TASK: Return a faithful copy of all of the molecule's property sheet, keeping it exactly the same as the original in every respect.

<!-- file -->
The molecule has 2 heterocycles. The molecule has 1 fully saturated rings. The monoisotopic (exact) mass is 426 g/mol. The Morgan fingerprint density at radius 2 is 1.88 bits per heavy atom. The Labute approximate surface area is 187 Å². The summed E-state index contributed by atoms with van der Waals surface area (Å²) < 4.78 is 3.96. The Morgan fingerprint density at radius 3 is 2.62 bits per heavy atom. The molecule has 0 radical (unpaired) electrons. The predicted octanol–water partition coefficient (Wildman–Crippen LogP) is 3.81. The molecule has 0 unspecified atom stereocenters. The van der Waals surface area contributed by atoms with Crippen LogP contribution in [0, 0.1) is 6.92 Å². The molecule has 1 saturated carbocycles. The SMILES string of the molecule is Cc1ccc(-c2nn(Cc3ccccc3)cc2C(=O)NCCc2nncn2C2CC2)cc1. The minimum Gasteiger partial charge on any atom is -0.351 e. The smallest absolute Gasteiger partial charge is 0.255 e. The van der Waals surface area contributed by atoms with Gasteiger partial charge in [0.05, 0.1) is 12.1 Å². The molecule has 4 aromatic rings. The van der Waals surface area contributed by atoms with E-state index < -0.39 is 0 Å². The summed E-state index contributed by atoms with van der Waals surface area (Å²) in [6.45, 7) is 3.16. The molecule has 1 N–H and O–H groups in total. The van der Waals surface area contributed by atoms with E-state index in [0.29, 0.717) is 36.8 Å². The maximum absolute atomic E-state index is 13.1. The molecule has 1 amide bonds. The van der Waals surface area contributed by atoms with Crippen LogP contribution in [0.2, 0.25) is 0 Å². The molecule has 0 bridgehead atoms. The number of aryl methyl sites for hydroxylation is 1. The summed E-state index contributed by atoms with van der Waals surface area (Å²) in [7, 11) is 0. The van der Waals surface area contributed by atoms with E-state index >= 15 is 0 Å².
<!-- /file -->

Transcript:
The molecule has 2 heterocycles. The molecule has 1 fully saturated rings. The monoisotopic (exact) mass is 426 g/mol. The Morgan fingerprint density at radius 2 is 1.88 bits per heavy atom. The Labute approximate surface area is 187 Å². The summed E-state index contributed by atoms with van der Waals surface area (Å²) < 4.78 is 3.96. The Morgan fingerprint density at radius 3 is 2.62 bits per heavy atom. The molecule has 0 radical (unpaired) electrons. The predicted octanol–water partition coefficient (Wildman–Crippen LogP) is 3.81. The molecule has 0 unspecified atom stereocenters. The van der Waals surface area contributed by atoms with Crippen LogP contribution in [0, 0.1) is 6.92 Å². The molecule has 1 saturated carbocycles. The SMILES string of the molecule is Cc1ccc(-c2nn(Cc3ccccc3)cc2C(=O)NCCc2nncn2C2CC2)cc1. The minimum Gasteiger partial charge on any atom is -0.351 e. The smallest absolute Gasteiger partial charge is 0.255 e. The van der Waals surface area contributed by atoms with Gasteiger partial charge in [0.05, 0.1) is 12.1 Å². The molecule has 4 aromatic rings. The van der Waals surface area contributed by atoms with E-state index < -0.39 is 0 Å². The summed E-state index contributed by atoms with van der Waals surface area (Å²) in [6.45, 7) is 3.16. The molecule has 1 N–H and O–H groups in total. The van der Waals surface area contributed by atoms with E-state index in [0.29, 0.717) is 36.8 Å². The maximum absolute atomic E-state index is 13.1. The molecule has 1 amide bonds. The van der Waals surface area contributed by atoms with Crippen LogP contribution in [0.2, 0.25) is 0 Å². The molecule has 0 bridgehead atoms. The number of aryl methyl sites for hydroxylation is 1. The summed E-state index contributed by atoms with van der Waals surface area (Å²) in [7, 11) is 0. The van der Waals surface area contributed by atoms with E-state index >= 15 is 0 Å².